People suspected of having pleural mesothelioma often have some type of intervention that involves inserting a needle into the pleura. This can happen in order to obtain a tissue sample for diagnosis or to place a catheter to drain off fluid that can accumulate around the lungs. Unfortunately, mesothelioma patients who have these types of interventions are also prone to developing tiny tumors along the path where the needle was inserted.
These tumors are usually assumed to be metastatic mesothelioma that was “seeded” by the needle, and are typically treated with targeted radiation. But doctors at the University of Western Australia say clinicians should not be too quick to treat such tumors without confirming the diagnosis with a biopsy.
Dr. Ranjan Shrestha and colleagues have just published a report of two cases of mesothelioma patients who developed benign tumors at the sites of pleural punctures. In both cases, tumors developed where catheters had been placed to drain excess pleural fluid and biopsies confirmed that they were not true tract metastases.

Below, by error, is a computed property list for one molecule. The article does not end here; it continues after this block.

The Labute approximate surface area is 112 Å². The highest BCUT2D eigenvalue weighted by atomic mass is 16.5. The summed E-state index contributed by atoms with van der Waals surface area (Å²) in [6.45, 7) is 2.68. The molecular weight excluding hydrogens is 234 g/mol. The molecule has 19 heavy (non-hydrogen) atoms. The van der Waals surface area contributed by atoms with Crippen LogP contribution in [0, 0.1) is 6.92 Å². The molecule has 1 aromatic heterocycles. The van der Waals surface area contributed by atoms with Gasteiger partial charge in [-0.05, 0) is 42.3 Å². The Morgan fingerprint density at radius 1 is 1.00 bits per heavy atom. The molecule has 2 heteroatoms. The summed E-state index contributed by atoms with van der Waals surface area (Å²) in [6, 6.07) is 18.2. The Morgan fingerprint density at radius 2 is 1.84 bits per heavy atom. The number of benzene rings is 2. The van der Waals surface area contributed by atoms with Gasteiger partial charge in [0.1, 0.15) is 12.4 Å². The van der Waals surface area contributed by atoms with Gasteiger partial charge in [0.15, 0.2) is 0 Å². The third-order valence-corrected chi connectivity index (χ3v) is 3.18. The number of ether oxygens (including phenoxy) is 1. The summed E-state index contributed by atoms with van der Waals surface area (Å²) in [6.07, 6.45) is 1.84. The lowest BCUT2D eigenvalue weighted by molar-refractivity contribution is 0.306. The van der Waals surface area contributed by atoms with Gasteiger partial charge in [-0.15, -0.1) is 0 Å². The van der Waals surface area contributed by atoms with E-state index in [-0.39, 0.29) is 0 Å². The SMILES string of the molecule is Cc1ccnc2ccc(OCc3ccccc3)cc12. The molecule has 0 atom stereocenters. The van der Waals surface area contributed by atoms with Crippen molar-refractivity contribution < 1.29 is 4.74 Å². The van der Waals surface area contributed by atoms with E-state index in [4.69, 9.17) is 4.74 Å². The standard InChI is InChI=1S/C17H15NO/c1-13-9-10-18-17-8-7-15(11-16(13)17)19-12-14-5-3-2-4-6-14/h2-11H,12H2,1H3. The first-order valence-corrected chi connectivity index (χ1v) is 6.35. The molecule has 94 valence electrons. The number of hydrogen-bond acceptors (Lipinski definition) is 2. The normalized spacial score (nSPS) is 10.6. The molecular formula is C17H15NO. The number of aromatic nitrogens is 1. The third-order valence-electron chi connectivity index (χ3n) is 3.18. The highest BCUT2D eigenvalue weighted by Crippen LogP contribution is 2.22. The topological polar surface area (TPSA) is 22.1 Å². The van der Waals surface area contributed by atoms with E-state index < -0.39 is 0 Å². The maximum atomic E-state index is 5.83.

“These cases remind clinicians that new subcutaneous lesions can be benign even when arising at pleural puncture sites of malignant pleural mesothelioma patients,” writes Dr. Shrestha. Not only did these “pseudo-tumors” not need irradiation, but they cleared up on their own without any treatment at all. Dr. Shrestha says the cases highlight the importance of performing biopsies on these types of lesions to confirm a diagnosis of mesothelioma before starting treatment.
Even when catheter site tumors do turn out to be metastatic mesothelioma, it may not be cause for alarm. Another University of Western Australia study conducted earlier this year found that these tumors typically caused only mild symptoms for mesothelioma patients and responded well to radiotherapy treatment. In that study, about 10 percent of 107 cancer patients developed metastatic cancer at indwelling catheter sites.
Shrestha, RL et al, “Pseudo-tumor mimicking indwelling pleural catheter tract metastasis in mesothelioma”, October 2014, Journal of Bronchology and Interventional Pulmonology, pp. 350-352